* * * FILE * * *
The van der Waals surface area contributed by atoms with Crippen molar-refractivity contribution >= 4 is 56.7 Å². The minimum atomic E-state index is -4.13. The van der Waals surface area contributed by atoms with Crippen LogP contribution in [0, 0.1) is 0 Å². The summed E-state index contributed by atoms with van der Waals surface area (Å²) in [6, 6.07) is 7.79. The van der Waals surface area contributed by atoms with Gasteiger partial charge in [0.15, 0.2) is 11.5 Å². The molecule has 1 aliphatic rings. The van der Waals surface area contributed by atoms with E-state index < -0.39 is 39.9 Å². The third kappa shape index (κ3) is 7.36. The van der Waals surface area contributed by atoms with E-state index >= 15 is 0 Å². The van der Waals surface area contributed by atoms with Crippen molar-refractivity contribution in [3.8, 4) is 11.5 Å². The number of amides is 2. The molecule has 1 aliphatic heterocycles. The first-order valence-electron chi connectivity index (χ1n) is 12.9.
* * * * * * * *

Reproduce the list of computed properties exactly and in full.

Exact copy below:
The van der Waals surface area contributed by atoms with Crippen molar-refractivity contribution >= 4 is 56.7 Å². The minimum atomic E-state index is -4.13. The van der Waals surface area contributed by atoms with Crippen LogP contribution in [0, 0.1) is 0 Å². The summed E-state index contributed by atoms with van der Waals surface area (Å²) in [6, 6.07) is 7.79. The van der Waals surface area contributed by atoms with Gasteiger partial charge in [0.15, 0.2) is 11.5 Å². The molecule has 1 aliphatic rings. The van der Waals surface area contributed by atoms with E-state index < -0.39 is 39.9 Å². The third kappa shape index (κ3) is 7.36. The van der Waals surface area contributed by atoms with E-state index >= 15 is 0 Å². The van der Waals surface area contributed by atoms with Crippen molar-refractivity contribution in [3.8, 4) is 11.5 Å². The number of amides is 2. The molecule has 1 aliphatic heterocycles. The first-order valence-electron chi connectivity index (χ1n) is 12.9.